I deserve this


Category : God, bible, failure, faith, sin


“I deserve this.”

Those are magic words.  Right up there with “this wasn’t supposed to happen to me.”  Each time we say it, we’re betraying the sense of entitlement we all have. 

Often the focus of entitlement is on “American culture” or “American greed”.  But I don’t think that’s the real problem.  Oh sure American’s may have a highly developed sense of entitlement, but all humans believe they are entitled.

After all, didn’t Adam and Eve feel entitled to the fruit of the tree of knowledge of good and evil?  Didn’t Jacob feel entitled to Esau’s inheritance?  Didn’t David feel entitled to more than one wife?  Didn’t James and John feel entitled to a special place at Jesus’ side?

History is filled with a sense of entitlement.

And so are we.  It’s part of human nature.  For instance, if you find out your co-worker makes more money than you, but does less work, how does that make you feel?  Don’t you immediately think you deserve more money?  More respect?  More vacation time?  And they deserve more work?

Psychologists have a theory of motivation to explain that behavior, they call it ”Equity Theory.” 

But the world is neither fair nor equal.  And on top of that, God never promised us a life of fairness or equality.  He doesn’t even promise us comfort.  He just promises us life and freedom. 

I’m not immune of course.  And a sense of entitlement fills me more than I’d like to admit.  Even as I type this I feel that I am entitled to finding a job (as many of you know, I’m currently out of work).  But I don’t want to find a job through hard work, suffering, and faith.  Instead I want this job to fall into my lap, offering a pay raise, shorter hours, and an easier commute.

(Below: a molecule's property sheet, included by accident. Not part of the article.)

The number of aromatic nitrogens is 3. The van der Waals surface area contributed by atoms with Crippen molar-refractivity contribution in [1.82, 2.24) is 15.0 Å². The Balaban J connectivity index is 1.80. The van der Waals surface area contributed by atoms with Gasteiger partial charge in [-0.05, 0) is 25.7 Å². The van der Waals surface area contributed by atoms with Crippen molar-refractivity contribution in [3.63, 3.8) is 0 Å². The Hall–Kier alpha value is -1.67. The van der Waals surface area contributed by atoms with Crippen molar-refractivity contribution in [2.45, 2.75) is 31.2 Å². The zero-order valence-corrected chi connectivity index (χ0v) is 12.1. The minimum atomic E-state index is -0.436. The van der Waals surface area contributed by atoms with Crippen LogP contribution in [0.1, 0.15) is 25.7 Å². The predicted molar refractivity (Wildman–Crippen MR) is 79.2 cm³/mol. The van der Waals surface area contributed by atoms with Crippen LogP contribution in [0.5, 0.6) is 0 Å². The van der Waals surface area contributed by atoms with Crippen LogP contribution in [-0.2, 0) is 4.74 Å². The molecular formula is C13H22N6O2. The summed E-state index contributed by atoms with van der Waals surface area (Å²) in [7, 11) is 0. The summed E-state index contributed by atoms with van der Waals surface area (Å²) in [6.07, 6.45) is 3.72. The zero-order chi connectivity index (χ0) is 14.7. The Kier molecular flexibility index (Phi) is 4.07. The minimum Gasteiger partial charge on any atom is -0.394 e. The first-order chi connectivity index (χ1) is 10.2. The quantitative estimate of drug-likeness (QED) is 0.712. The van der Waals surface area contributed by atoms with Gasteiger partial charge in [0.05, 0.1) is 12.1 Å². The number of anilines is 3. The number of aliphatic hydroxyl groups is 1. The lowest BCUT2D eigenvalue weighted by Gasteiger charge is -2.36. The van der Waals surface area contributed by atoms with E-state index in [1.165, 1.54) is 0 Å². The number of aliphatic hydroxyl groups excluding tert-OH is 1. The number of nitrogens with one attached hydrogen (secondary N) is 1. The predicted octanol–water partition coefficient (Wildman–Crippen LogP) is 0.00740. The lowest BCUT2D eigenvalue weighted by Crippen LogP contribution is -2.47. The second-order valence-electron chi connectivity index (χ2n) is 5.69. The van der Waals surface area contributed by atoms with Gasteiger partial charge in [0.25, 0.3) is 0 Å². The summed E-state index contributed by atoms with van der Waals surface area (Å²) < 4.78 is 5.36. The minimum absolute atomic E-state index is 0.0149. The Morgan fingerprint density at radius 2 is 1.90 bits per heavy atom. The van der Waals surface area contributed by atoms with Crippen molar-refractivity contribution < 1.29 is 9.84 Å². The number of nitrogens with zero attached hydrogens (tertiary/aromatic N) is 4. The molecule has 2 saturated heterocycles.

So why should you care about any of this?

Because entitlement is dangerous.  It blinds us to our own greed and selfishness.  Often we can’t even recognize that what we’re doing is wrong.  Consider the person who steals a tie because he thinks he’s owed by the “establishment.”  Or someone who downloads music off the internet because “it’s not fair to have to pay for it.”

Entitlement surrounds us in sin, but whispers to us “I deserve this.”

The irony in this post is that we’re approaching Christmas.  To many Christmas is a time of rampant entitlement.  We criticize presents because they are “not quite right.”  We complain about relatives and travel arrangements.  We attack store employees because they don’t have what we are owed in stock.  And sometimes we even kill to get a good deal.   

Yet to God, Christmas is a time that contradicts entitlement.  Christmas is when God gave up every right he had, and decided to come to earth for the sole purpose of dying.  Simply to save us. 

So this Christmas, as we start feeling a sense of entitlement, maybe we need to stop and reflect about the actual cost of that feeling.  (Hint: God gave up everything for us.  It cost him his life.)  

What can we give up for him?

Comments (2)

[...] easy to lose sight of that.  It’s easy to develop a sense of entitlement and “I deserve this” attitudes.  Being with family might even make that [...]

[...] easy to lose sight of that.  It’s easy to develop a sense of entitlement and “I deserve this” attitudes.  Being with family might even make that [...]